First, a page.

20 December 2005

New allegations on Castlereagh chef

Daily Ireland

Ciarán Barnes

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The chef at the centre of the Castlereagh break-in investigation was given a job in the canteen at the security complex despite the Special Branch knowing he was a republican.
When hundreds of files on police informants were stolen during the 2002 St Patrick’s Day burglary, Larry Zaitschek, who was on first-name terms with many Special Branch detectives, fled to his native New York. He has so far refused to return.
It is understood the Special Branch was alerted to Zaitschek’s background by British spy Denis Donaldson, who on Friday admitted to being a British agent for 20 years.
The SDLP is now demanding the British government reveals how known republican Zaitschek passed stringent security checks to get a job at Castlereagh.
A popular belief among republicans is that Donaldson and the Special Branch insisted on Zaitschek getting the job in order to pin any blame for a ‘burglary’ on the IRA. Zaitschek denies any involvement in the break-in.
Calling on the British government to come clean, SDLP assemblyman Alban Maginness said: “How could he [Zaitschek] have cleared those checks with his links to Sinn Féin? I find it baffling that he got a job there.
“Recent disclosures about Denis Donaldson re-open the entire Castlereagh issue.
“What we need now from both the British government and the Provos are definitive statements on Castlereagh and the Stormont spyring.”
While running Sinn Féin’s New York office in the mid-1990s, Donaldson met Zaitschek and encouraged him to join Friends of Sinn Féin. The pair renewed their acquaintance in 1998 when Zaitschek relocated to the North with his now estranged Belfast-born wife. In 1999, the chef got a job at the Castlereagh security complex – the nerve centre for Special Branch intelligence-gathering operations.
He fled the North three years later just days after the Castlereagh burglary in which hundreds of files on Special Branch informants were stolen. The incident led to more than 100 members of the PSNI moving home at a cost of millions to the taxpayer.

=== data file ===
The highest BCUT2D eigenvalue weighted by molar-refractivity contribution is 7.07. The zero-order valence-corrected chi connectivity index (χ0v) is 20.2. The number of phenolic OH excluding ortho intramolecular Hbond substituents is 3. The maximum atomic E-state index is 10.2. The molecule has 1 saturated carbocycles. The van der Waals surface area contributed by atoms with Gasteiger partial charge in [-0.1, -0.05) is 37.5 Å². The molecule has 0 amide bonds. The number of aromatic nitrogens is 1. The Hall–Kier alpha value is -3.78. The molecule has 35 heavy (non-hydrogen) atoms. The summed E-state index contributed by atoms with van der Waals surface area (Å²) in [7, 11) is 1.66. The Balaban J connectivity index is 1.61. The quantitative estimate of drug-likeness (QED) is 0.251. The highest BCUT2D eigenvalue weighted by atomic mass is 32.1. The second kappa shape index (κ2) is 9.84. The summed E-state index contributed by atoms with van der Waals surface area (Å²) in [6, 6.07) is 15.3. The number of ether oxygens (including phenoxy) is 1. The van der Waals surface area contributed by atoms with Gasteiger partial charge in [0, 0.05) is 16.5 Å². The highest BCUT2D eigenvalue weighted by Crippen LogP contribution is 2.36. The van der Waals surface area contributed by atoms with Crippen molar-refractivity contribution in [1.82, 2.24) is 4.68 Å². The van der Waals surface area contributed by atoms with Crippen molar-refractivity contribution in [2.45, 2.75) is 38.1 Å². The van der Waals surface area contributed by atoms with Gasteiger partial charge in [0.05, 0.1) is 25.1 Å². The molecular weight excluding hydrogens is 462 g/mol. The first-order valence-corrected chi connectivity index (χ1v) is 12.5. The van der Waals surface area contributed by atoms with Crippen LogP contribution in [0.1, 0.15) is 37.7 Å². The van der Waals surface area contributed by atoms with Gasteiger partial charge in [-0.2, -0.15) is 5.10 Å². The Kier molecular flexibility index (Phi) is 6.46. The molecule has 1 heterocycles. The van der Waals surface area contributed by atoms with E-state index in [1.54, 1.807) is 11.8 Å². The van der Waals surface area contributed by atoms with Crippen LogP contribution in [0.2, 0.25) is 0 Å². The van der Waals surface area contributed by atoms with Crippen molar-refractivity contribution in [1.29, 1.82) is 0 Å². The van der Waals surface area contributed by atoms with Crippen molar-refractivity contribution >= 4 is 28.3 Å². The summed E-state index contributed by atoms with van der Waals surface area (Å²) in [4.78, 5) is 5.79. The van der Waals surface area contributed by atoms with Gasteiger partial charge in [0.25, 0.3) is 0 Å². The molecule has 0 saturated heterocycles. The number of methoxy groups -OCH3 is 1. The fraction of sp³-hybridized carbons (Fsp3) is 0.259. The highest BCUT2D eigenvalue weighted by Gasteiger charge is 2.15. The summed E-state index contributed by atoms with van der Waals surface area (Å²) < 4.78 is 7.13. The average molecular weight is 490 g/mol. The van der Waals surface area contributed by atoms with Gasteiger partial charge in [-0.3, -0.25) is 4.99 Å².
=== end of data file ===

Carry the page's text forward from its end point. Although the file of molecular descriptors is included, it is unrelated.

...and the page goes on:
Sinn Féin believes the break-in was planned by rogue agents determined to collapse the Assembly and end the party’s role in government.
The PSNI rejects this claim, insisting the break-in was the work of the IRA.
No-one has been charged in connection with the Castlereagh burglary.
The PSNI has said it will arrest Zaitschek if he returns to the North, yet it has not issued a warrant for his extradition from the United States. In October 2002, seven months after the Castlereagh break-in, the Assembly was suspended following raids on Sinn Féin offices at Stormont.
Denis Donaldson, the party’s head of civil administration, Ciarán Kearney and Billy Mackessy were arrested and charged with spying. It was alleged the IRA had in place a sophisticated spyring, a claim rejected by republicans.
The case against the men collapsed two weeks ago when the charges were withdrawn amid claims from the Public Prosecution Service that they were not in the “public interest”.
A week later Donaldson admitted to being a long-term Special Branch and British military spy.
After confirming his role as a paid agent, Donaldson said there was never an IRA Stormont spyring. He said it had been invented by the Special Branch to collapse the power-sharing Assembly.

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